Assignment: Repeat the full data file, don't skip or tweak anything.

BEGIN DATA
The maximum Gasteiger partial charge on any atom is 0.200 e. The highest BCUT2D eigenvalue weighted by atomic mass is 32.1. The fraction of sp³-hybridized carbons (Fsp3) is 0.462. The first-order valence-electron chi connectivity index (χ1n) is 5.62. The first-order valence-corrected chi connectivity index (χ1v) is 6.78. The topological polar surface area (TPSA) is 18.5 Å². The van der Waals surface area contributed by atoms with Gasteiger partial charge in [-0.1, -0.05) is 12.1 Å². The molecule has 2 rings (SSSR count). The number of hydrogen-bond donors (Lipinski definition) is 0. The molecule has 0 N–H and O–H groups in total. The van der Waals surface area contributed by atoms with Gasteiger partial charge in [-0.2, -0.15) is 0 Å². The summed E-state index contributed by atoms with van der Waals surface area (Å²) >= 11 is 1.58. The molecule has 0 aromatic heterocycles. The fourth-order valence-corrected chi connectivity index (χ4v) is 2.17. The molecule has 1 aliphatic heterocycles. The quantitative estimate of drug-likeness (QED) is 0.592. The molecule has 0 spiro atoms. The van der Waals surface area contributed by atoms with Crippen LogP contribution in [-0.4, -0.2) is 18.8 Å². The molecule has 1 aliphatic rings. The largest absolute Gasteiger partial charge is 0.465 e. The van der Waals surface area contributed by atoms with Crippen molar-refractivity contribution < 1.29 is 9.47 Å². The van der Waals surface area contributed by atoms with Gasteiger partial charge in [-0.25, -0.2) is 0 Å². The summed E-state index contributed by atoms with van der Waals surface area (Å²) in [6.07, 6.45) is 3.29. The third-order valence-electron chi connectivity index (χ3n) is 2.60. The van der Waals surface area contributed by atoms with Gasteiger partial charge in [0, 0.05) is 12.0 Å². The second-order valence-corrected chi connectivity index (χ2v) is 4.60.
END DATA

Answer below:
The maximum Gasteiger partial charge on any atom is 0.200 e. The highest BCUT2D eigenvalue weighted by atomic mass is 32.1. The fraction of sp³-hybridized carbons (Fsp3) is 0.462. The first-order valence-electron chi connectivity index (χ1n) is 5.62. The first-order valence-corrected chi connectivity index (χ1v) is 6.78. The topological polar surface area (TPSA) is 18.5 Å². The van der Waals surface area contributed by atoms with Gasteiger partial charge in [-0.1, -0.05) is 12.1 Å². The molecule has 2 rings (SSSR count). The number of hydrogen-bond donors (Lipinski definition) is 0. The molecule has 0 N–H and O–H groups in total. The van der Waals surface area contributed by atoms with Gasteiger partial charge in [-0.2, -0.15) is 0 Å². The summed E-state index contributed by atoms with van der Waals surface area (Å²) >= 11 is 1.58. The molecule has 0 aromatic heterocycles. The fourth-order valence-corrected chi connectivity index (χ4v) is 2.17. The molecule has 1 aliphatic heterocycles. The quantitative estimate of drug-likeness (QED) is 0.592. The molecule has 0 spiro atoms. The van der Waals surface area contributed by atoms with Crippen LogP contribution in [-0.4, -0.2) is 18.8 Å². The molecule has 1 aliphatic rings. The largest absolute Gasteiger partial charge is 0.465 e. The van der Waals surface area contributed by atoms with Crippen molar-refractivity contribution < 1.29 is 9.47 Å². The van der Waals surface area contributed by atoms with Gasteiger partial charge in [-0.25, -0.2) is 0 Å². The summed E-state index contributed by atoms with van der Waals surface area (Å²) in [6.07, 6.45) is 3.29. The third-order valence-electron chi connectivity index (χ3n) is 2.60. The van der Waals surface area contributed by atoms with Gasteiger partial charge in [0, 0.05) is 12.0 Å². The second-order valence-corrected chi connectivity index (χ2v) is 4.60.